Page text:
Advertisement

Modelling Times Between Events with a Cured Fraction Using a First Hitting Time Regression Model with Individual Random Effects

  • S. MalefakiEmail author
  • P. Economou
  • C. Caroni
Conference paper
Part of the Springer Proceedings in Mathematics & Statistics book series (PROMS, volume 136)

Abstract

The empirical survival function of time-to-event data very often appears not to tend to zero. Thus there are long-term survivors, or a “cured fraction” of units which will apparently never experience the event of interest. This feature of the data can be incorporated into lifetime models in various ways, for example, by using mixture distributions to construct a more complex model. Alternatively, first hitting time (FHT) models can be used. One of the most attractive properties of a FHT model for lifetimes based on a latent Wiener process is that long-term survivors appear naturally—corresponding to failure of the process to reach the absorbing boundary—without the need to introduce special components to describe the phenomenon. FHT models have been extended recently in order to incorporate individual random effects into their drift and starting level parameters and also to be applicable in situations with recurrent events on the same unit with possible right censoring of the last stage. These models are extended here to allow censoring to occur at every intermediate stage. Issues of model selection are also considered. Finally, the proposed FHT regression model is fitted to a dataset consisting of the times of repeated applications for treatment made by drug users.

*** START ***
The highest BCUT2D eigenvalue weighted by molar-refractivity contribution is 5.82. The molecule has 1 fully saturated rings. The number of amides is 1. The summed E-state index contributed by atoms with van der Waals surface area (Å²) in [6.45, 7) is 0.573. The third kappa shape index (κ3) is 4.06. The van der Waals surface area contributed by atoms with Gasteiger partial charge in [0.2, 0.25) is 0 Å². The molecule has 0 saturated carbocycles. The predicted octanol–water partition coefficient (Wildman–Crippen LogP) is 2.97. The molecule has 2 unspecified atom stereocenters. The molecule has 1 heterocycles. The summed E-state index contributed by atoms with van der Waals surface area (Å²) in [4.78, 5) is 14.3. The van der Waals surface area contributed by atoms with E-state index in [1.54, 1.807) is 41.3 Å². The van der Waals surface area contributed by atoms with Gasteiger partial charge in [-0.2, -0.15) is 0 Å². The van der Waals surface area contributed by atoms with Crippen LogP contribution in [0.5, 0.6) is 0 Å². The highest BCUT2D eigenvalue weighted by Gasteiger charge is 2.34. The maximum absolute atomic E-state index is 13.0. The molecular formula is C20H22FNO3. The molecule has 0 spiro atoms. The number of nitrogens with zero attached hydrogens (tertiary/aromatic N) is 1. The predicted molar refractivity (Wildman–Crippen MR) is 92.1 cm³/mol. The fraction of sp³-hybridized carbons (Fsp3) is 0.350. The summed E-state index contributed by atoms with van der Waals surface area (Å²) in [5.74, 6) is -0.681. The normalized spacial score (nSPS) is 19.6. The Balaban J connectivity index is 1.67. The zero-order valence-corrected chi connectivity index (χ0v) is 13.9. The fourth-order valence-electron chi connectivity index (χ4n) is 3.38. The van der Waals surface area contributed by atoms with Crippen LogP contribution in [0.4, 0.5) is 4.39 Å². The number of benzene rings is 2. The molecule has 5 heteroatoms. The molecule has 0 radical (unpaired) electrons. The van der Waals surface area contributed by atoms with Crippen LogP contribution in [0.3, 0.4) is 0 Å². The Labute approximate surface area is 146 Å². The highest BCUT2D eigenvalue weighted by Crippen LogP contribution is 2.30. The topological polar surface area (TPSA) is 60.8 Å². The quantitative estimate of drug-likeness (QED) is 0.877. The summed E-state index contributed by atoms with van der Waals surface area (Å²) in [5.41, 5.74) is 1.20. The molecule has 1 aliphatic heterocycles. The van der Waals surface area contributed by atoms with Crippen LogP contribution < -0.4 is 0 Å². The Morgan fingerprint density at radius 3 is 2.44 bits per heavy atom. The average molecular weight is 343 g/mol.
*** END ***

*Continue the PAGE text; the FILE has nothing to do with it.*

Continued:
Keywords

Recurrent events Wiener process Long-term survivors 

References

  1. 1.
    Aalen, O.O., Gjessing, H.K.: Understanding the shape of the hazard rate: a process point of view. Stat. Sci. 16, 1–22 (2001)zbMATHMathSciNetGoogle Scholar
  2. 2.
    Ando, T.: Bayesian predictive information criterion for the evaluation of hierarchical Bayesian and empirical Bayes models. Biometrika 94, 443–458 (2007)CrossRefzbMATHMathSciNetGoogle Scholar
  3. 3.
    Ando, T.: Predictive Bayesian model selection. Am. J. Math. Manag. Sci. 31, 13–38 (2011)Google Scholar
  4. 4.
    Balka, J., Desmond, A.F., McNicholas, P.D.: Review and implementation of cure models based on first hitting times for Wiener processes. Lifetime Data Anal. 15, 147–176 (2009)CrossRefzbMATHMathSciNetGoogle Scholar
  5. 5.
    Barr, D.R., Sherrill, E.T.: Mean and variance of truncated normal distributions. Am. Stat. 53, 357–361 (1999)Google Scholar
  6. 6.
    Berkson, J., Gage, R.P.: Survival curves for cancer patients following treatment. J. Am. Stat. Assoc. 47, 501–515 (1952)CrossRefGoogle Scholar
  7. 7.
    Boag, J.W.: Maximum likelihood estimates of the proportion of patients cured by cancer therapy. J. R. Stat. Soc., Ser. B 11, 15–34 (1949)zbMATHGoogle Scholar
  8. 8.
    Caroni, C., Economou, P.: A hidden competing risk model for censored observations. Braz. J. Probab. Stat. 28, 333–352 (2014)Google Scholar
  9. 9.
    Cox, D.R., Miller, H.D.: The Theory of Stochastic Processes. Chapman and Hall, New York (1965)zbMATHGoogle Scholar
  10. 10.
    Economou, P., Malefaki, S., Caroni, C.: A threshold regression model with random effects for recurrent events. Meth. Comput. Appl. Prob. (2015)Google Scholar